And in Auckland we don’t have Wellington’s outrageous bylaw allowing you to park on footpaths. It’s clear that AT can enforce. Yet it’s an epidemic all the same; they’ve even made up operation guidelines with a whole lot of baloney about when to ticket and when not to.

        The system’s broken and we need a very strong leader to fix it.

        Jacinda doesn’t seem in the least interested that this is a huge systemic problem through every aspect of road safety.

        1. It isn’t a bylaw, just a policy not to enforce outside the central city. Footpath parking has never been legal…

        2. Land Transport (Road User) Rule 2004 Section 6.14:
          “A driver or person in charge of a vehicle must not stop, stand, or park the vehicle on a footpath or on a cycle path.”

        3. I assumed there must be exceptions allowed to that RUR because of this article: https://www.stuff.co.nz/national/124892637/wellington-city-council-proposes-to-ban-footpath-parking-in-wellington

          Thanks for getting me to look at it again… It certainly doesn’t *seem* that this could have been legal: “a 2005 council decision which permitted footpath parking anywhere in Wellington apart from the central city and suburban centres, provided at least one metre of footpath space was left for footpath users.”

          But perhaps that’s where AT got some of the operational guideline ideas from.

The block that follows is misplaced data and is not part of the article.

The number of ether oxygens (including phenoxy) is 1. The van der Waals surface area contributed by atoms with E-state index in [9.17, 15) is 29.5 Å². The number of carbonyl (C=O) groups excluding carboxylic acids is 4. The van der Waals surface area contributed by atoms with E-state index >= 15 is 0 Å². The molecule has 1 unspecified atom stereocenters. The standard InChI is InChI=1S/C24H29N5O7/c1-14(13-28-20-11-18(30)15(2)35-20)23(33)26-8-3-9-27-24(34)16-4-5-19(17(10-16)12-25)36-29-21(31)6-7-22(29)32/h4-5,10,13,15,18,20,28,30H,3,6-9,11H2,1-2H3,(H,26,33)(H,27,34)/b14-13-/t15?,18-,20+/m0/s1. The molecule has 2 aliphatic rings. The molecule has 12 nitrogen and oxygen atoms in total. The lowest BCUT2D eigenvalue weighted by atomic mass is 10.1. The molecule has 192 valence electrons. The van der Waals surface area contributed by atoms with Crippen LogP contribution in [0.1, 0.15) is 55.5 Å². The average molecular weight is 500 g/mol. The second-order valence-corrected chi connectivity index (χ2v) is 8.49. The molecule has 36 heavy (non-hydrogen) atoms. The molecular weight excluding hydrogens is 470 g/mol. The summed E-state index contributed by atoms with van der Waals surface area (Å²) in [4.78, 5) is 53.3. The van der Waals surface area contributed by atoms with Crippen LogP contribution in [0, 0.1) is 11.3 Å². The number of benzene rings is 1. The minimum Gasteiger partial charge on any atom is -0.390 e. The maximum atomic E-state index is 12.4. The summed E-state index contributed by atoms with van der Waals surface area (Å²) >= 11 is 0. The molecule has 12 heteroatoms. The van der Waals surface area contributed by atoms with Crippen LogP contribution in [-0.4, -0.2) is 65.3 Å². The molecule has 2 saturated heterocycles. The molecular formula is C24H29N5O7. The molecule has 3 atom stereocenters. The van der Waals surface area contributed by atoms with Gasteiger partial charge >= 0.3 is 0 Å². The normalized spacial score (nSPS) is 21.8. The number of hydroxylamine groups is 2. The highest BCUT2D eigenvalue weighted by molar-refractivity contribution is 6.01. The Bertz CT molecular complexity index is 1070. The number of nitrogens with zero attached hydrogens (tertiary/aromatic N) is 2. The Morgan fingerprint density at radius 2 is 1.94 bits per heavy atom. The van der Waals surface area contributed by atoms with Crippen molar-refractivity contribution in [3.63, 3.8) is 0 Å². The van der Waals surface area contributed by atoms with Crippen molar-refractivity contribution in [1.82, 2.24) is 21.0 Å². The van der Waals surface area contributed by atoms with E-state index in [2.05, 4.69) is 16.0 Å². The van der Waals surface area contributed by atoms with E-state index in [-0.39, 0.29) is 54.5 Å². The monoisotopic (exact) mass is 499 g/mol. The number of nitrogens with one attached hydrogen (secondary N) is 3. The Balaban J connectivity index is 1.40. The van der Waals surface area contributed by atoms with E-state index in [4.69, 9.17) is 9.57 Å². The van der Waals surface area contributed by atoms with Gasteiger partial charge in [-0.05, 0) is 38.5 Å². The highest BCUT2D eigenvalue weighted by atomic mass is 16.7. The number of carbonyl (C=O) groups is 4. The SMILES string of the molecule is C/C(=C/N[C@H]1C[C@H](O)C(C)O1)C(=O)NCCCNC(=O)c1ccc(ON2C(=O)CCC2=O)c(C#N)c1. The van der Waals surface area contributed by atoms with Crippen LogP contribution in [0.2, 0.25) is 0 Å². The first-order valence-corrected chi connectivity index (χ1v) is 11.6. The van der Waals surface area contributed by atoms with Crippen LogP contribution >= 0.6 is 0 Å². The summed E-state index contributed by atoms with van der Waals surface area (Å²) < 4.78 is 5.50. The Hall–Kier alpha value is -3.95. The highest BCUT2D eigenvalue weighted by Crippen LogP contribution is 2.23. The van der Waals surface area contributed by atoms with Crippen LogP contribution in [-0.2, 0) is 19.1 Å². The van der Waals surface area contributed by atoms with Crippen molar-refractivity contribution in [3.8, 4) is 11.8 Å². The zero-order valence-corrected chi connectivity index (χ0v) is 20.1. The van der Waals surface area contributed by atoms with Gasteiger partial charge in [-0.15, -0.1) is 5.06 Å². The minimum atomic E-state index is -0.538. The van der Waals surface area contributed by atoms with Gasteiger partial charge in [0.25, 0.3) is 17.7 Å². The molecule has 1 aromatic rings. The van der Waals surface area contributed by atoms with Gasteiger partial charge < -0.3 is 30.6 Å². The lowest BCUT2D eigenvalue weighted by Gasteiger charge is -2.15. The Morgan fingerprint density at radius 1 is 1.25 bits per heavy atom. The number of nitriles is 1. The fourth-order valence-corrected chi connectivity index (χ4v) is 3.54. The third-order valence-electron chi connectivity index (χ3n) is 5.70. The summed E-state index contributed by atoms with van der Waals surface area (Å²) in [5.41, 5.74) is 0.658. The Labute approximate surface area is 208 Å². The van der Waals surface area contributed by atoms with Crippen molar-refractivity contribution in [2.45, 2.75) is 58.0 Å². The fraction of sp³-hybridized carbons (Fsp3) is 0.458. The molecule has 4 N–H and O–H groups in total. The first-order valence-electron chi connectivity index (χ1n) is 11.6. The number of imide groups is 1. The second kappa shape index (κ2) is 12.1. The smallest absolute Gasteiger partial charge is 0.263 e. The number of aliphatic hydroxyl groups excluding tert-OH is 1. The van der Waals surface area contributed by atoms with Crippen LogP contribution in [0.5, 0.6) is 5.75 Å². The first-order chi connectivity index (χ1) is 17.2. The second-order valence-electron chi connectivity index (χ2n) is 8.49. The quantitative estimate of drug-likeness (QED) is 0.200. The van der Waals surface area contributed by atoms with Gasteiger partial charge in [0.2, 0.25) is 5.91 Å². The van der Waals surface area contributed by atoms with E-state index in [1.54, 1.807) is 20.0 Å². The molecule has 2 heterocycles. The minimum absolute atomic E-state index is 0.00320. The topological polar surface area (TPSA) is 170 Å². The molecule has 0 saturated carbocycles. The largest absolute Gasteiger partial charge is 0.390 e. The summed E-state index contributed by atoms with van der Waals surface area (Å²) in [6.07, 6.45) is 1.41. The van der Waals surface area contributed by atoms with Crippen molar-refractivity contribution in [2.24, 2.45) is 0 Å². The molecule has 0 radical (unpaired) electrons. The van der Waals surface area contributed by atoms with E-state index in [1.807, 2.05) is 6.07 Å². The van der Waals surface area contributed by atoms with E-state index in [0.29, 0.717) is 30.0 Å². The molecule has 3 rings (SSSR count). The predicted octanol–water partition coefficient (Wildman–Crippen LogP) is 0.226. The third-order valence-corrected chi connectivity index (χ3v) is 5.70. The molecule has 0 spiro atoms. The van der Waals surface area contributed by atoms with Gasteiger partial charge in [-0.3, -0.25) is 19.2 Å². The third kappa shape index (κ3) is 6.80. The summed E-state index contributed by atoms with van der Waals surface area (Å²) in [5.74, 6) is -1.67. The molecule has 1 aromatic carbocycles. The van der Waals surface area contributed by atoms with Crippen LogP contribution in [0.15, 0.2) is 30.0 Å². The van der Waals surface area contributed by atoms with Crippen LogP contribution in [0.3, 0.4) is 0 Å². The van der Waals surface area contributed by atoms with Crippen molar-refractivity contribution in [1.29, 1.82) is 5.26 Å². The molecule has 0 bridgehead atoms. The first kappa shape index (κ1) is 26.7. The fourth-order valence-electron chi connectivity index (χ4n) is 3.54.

2. There is a tacit understanding that if you ride your bicycle on the road you may die, and it is your own fault if you die. It is similar to walking on railway tracks. You can’t expect society to still keep you alive if you do things like that.

      A bike lane sort of ruins that understanding. How are you going to blame the cyclist if he was actually riding on the cycle lane?

      The council evidently doesn’t want that sort of responsibility.

      “Kia ora Jonathan. Temporary installments in the road corridor require a Traffic Management Plan. Ngā mihi” — https://twitter.com/WgtnCC/status/1396647736569581571

      (repeated 3 more times.)

      In other words, “computer says no”. Just an inefficient computer made of humans instead of transistors. It would be comical if it weren’t so sad.

  13. “A bike lane sort of ruins that understanding. How are you going to blame the cyclist if he was actually riding on the cycle lane?”

    And I wonder if that’s where helmet laws come in too?

    Anytime someone brings up studies on the downsides/ineffectiveness of helmet laws as a reason to drop them, there is an absolute outcry. But it can’t be all cyclists, because it would still be optional for them. Maybe its the realisation that helmets (compulsory) is ambulance-at-the-bottom-of-the-hill stuff and we should be dealing with on-road safety first, but that would mean some uncomfortable changes (like cycleways).